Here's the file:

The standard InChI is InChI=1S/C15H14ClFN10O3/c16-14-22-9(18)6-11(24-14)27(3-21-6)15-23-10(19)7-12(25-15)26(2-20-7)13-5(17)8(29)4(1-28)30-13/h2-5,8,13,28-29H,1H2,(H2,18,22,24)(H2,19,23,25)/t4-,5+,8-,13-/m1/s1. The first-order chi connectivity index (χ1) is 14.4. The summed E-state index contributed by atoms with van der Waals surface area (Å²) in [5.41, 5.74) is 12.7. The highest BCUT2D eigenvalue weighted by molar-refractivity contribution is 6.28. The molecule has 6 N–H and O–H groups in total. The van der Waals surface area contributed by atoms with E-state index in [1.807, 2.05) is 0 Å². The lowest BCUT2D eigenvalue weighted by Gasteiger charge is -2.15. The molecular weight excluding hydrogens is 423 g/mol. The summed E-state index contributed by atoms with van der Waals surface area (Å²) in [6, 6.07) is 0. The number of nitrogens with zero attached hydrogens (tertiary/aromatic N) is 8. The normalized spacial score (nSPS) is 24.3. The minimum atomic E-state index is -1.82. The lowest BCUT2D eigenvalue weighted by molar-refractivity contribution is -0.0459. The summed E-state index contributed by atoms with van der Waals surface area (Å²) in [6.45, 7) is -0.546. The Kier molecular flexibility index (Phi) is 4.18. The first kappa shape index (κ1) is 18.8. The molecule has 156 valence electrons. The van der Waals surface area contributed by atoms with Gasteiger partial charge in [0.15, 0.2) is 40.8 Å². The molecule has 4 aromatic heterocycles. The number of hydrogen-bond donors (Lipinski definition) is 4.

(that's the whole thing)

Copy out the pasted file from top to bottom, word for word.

The standard InChI is InChI=1S/C15H14ClFN10O3/c16-14-22-9(18)6-11(24-14)27(3-21-6)15-23-10(19)7-12(25-15)26(2-20-7)13-5(17)8(29)4(1-28)30-13/h2-5,8,13,28-29H,1H2,(H2,18,22,24)(H2,19,23,25)/t4-,5+,8-,13-/m1/s1. The first-order chi connectivity index (χ1) is 14.4. The summed E-state index contributed by atoms with van der Waals surface area (Å²) in [5.41, 5.74) is 12.7. The highest BCUT2D eigenvalue weighted by molar-refractivity contribution is 6.28. The molecule has 6 N–H and O–H groups in total. The van der Waals surface area contributed by atoms with E-state index in [1.807, 2.05) is 0 Å². The lowest BCUT2D eigenvalue weighted by Gasteiger charge is -2.15. The molecular weight excluding hydrogens is 423 g/mol. The summed E-state index contributed by atoms with van der Waals surface area (Å²) in [6, 6.07) is 0. The number of nitrogens with zero attached hydrogens (tertiary/aromatic N) is 8. The normalized spacial score (nSPS) is 24.3. The minimum atomic E-state index is -1.82. The lowest BCUT2D eigenvalue weighted by molar-refractivity contribution is -0.0459. The summed E-state index contributed by atoms with van der Waals surface area (Å²) in [6.45, 7) is -0.546. The Kier molecular flexibility index (Phi) is 4.18. The first kappa shape index (κ1) is 18.8. The molecule has 156 valence electrons. The van der Waals surface area contributed by atoms with Gasteiger partial charge in [0.15, 0.2) is 40.8 Å². The molecule has 4 aromatic heterocycles. The number of hydrogen-bond donors (Lipinski definition) is 4.